The nearest Canon has come is with the release of the EOS 20Da and its successor, the EOS 60Da. These DSLRs are arguably the best for astrophotography as they include a modified low-pass filter that lets more infrared light through to the sensor, allowing the red colour of nebulae to be recorded.
SEE MORE: Getting sharp images – every technique you need to know starting out
Canon vs Nikon: hybrid autofocus
The majority of DSLRs use two types of autofocus: fast ‘phase detection’ AF for viewfinder shooting and a more accurate but very slow ‘contrast detection’ for Live View autofocus.
The two aren’t compatible as in order to activate Live View the mirror has to be locked up out of the way – and that means that no light can be diverted to the dedicated phase detection AF sensor.
Canon has addressed this problem with its hybrid autofocus system for Live View still and movie shooting. Found in all its entry-level DSLRs apart from the EOS 1200D, ‘Hybrid CMOS AF’ combines both systems – with phase detection AF embedded in the sensor to quickly put the focus in the zone before fine-tuning it with contrast detection.
The Canon 70D features a more advanced ‘Dual Pixel CMOS AF’ system. This enables 80% of the sensor area to be used for phase detection AF before reverting back to image recording when you take a picture. It’s with movie recording that this system excels, offering smooth, continuous autofocus.
Nikon’s hybrid AF system is currently restricted to its Nikon 1 series of compact system cameras.
Canon is the best choice, for now.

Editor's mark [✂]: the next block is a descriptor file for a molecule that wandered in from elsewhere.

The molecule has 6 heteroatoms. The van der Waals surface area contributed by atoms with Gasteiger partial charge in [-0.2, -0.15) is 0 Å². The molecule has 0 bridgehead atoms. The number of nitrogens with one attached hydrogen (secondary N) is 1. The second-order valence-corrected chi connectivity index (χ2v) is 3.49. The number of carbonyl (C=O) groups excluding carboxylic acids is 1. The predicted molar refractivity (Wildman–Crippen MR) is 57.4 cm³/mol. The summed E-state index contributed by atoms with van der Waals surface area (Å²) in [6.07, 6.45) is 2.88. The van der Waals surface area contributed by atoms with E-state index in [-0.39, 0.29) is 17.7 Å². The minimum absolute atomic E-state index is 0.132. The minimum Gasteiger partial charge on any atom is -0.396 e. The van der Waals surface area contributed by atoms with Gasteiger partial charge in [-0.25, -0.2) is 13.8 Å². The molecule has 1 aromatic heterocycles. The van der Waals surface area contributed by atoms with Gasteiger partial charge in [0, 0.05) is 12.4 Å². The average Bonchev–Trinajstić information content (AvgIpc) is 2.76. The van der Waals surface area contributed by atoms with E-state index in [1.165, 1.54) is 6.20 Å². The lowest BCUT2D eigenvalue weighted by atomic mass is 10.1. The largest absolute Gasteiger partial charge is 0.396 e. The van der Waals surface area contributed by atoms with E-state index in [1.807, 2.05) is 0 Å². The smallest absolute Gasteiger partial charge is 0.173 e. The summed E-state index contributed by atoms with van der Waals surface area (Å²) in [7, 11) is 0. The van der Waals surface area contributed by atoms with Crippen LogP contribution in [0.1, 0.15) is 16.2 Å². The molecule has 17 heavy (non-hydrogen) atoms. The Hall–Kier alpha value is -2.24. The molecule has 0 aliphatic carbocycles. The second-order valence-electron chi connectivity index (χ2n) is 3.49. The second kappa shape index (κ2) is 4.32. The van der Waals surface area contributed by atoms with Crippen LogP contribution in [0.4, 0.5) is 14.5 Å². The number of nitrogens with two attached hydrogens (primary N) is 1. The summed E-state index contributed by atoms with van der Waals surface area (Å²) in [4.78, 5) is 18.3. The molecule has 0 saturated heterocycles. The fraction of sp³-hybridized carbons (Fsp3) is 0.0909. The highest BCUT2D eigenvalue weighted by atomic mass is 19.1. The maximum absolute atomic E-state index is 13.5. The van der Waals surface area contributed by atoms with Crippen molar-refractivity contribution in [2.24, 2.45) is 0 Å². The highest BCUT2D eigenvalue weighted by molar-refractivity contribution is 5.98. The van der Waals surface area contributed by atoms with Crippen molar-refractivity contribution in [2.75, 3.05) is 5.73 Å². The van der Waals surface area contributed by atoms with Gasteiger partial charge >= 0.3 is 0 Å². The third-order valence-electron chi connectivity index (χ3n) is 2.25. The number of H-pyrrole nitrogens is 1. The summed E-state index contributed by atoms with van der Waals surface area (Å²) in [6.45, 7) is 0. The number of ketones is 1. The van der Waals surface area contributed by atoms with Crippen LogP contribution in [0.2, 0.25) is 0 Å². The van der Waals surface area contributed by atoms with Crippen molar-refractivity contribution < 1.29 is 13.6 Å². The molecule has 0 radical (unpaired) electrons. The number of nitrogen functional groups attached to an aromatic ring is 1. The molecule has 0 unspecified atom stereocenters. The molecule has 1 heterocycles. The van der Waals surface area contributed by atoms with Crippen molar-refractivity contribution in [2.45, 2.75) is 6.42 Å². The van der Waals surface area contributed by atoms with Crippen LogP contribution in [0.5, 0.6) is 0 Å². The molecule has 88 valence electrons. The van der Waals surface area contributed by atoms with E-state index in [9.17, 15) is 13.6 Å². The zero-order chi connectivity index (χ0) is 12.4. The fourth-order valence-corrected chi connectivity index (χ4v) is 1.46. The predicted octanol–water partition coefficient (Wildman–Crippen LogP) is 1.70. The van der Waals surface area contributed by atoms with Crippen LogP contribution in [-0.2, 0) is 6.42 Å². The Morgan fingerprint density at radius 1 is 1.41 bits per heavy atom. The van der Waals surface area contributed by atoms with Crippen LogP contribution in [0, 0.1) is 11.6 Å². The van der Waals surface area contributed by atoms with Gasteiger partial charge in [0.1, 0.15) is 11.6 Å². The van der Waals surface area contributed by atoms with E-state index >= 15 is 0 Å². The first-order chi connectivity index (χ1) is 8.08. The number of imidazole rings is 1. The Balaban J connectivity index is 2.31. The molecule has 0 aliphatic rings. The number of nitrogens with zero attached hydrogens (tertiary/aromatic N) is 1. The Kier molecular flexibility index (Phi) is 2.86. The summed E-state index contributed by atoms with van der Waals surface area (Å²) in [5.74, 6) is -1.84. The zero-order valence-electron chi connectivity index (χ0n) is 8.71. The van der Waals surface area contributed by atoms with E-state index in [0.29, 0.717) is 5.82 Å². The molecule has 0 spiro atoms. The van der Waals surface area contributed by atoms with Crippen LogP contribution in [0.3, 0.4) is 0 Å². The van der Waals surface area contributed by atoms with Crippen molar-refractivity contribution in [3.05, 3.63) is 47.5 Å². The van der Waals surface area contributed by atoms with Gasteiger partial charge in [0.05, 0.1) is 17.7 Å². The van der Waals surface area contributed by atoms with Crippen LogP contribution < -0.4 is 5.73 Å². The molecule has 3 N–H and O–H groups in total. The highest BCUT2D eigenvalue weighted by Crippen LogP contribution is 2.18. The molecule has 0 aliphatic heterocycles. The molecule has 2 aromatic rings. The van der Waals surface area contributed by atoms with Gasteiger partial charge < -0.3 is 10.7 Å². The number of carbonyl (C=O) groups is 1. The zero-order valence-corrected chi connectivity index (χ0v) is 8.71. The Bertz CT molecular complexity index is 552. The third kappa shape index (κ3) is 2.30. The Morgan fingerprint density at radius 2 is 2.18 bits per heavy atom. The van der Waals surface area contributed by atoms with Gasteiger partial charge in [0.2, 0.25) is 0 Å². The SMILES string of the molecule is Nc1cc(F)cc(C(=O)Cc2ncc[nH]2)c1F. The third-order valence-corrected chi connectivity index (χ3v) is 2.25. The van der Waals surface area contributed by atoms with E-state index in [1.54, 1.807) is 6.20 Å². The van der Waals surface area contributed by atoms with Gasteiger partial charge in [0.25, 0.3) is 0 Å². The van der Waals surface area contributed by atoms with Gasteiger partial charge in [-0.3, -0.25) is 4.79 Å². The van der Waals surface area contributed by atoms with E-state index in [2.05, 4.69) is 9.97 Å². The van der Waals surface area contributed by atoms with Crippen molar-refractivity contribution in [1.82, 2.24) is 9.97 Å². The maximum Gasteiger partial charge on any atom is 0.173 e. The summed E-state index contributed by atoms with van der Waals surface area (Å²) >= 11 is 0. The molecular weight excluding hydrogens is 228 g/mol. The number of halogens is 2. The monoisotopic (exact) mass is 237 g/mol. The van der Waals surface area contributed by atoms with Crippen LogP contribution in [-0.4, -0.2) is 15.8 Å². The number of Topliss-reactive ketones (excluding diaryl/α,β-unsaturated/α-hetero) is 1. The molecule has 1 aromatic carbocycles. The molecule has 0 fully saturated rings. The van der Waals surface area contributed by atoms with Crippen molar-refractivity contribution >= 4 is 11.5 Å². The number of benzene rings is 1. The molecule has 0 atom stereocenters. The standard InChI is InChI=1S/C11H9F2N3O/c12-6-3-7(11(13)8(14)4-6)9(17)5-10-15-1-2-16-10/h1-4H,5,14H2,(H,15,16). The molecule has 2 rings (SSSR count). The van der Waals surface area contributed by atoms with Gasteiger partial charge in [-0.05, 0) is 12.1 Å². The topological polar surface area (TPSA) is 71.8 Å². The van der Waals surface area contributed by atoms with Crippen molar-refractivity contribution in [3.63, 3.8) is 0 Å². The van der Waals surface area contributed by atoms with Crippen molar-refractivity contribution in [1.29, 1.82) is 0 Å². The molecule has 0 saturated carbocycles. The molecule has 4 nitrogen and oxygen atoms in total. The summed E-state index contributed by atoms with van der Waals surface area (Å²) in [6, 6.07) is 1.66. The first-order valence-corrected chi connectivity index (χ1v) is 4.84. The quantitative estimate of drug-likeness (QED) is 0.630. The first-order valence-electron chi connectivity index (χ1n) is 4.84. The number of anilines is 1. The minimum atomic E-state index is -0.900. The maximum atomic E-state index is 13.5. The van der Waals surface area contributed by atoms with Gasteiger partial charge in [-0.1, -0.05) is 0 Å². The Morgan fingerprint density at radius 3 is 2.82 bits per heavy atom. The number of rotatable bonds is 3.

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Canon vs Nikon: video
Although it wasn’t the first camera manufacturer to release a DSLR capable of shooting high definition video – Nikon scooped that honour when it announced the Nikon D90 in August 2008 – Canon was the first to market with a DSLR capable of recording 1080p Full HD video in the shape of the 5D Mark II.
The Canon 5D Mark II went on to dominate the indie filmmaking market, as well as being used to shoot footage for major Hollywood action movies such as Marvel’s Captain America: The First Avenger, Iron Man 2, and The Avengers.
Nikon is making inroads into the professional broadcast market, particularly following the launch of the D800. This Nikon ‘HD-SLR’ has found a home on the set of everything from Dexter to horror short Broken Night to new 24-hour TV station London Live.
In the right hands, both Canon and Nikon DSLRs are capable of capturing high-quality high-def footage. Both systems offer models with Full HD recording at a range of frame rates, manual exposure controls, jacks for stereo sound recording and headphone audio monitoring,
Canon is the first to come up with a convincing focus tracking system for video in the shape of Dual Pixel CMOS AF, and when combined with Canon’s compatible STM (Stepping Motor) lenses that have been designed specifically for videography, that autofocus is smooth and quiet.
So, overall you have to hand this one to Canon.
SEE MORE: How to set up your DSLR for video recording
Canon vs Nikon: handling
It’s the subtle differences in handling between Canon and Nikon camera bodies that invariably have the biggest impact in helping you decide which system is right for you.
The most obvious difference comes in the mid-range ‘enthusiast’ DSLRs and the professional cameras.
Here, Canon opts for a large Quick Control Dial on the rear of the camera, combined with a command dial near the shutter release and, in the majority of cases, a multi-controller ‘nipple’ for quickly moving the active AF point.
Nikon’s DSLRs have two command dials – one on the front of the grip and one on the back, plus a multi-selector D-pad on the rear of the camera.
Nikon’s lens mounting, focusing, zooming and exposure compensation are all carried out in the opposite direction to Canon’s and it can take time to grow accustomed to this change in handling if you decide to jump ship to the ‘rival’ camera system.
Canon and Nikon are equal.
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on Tuesday, June 24th, 2014 at 12:01 am under Reviews, SLRs.
Tags: Canon, hot, new cameras, Nikon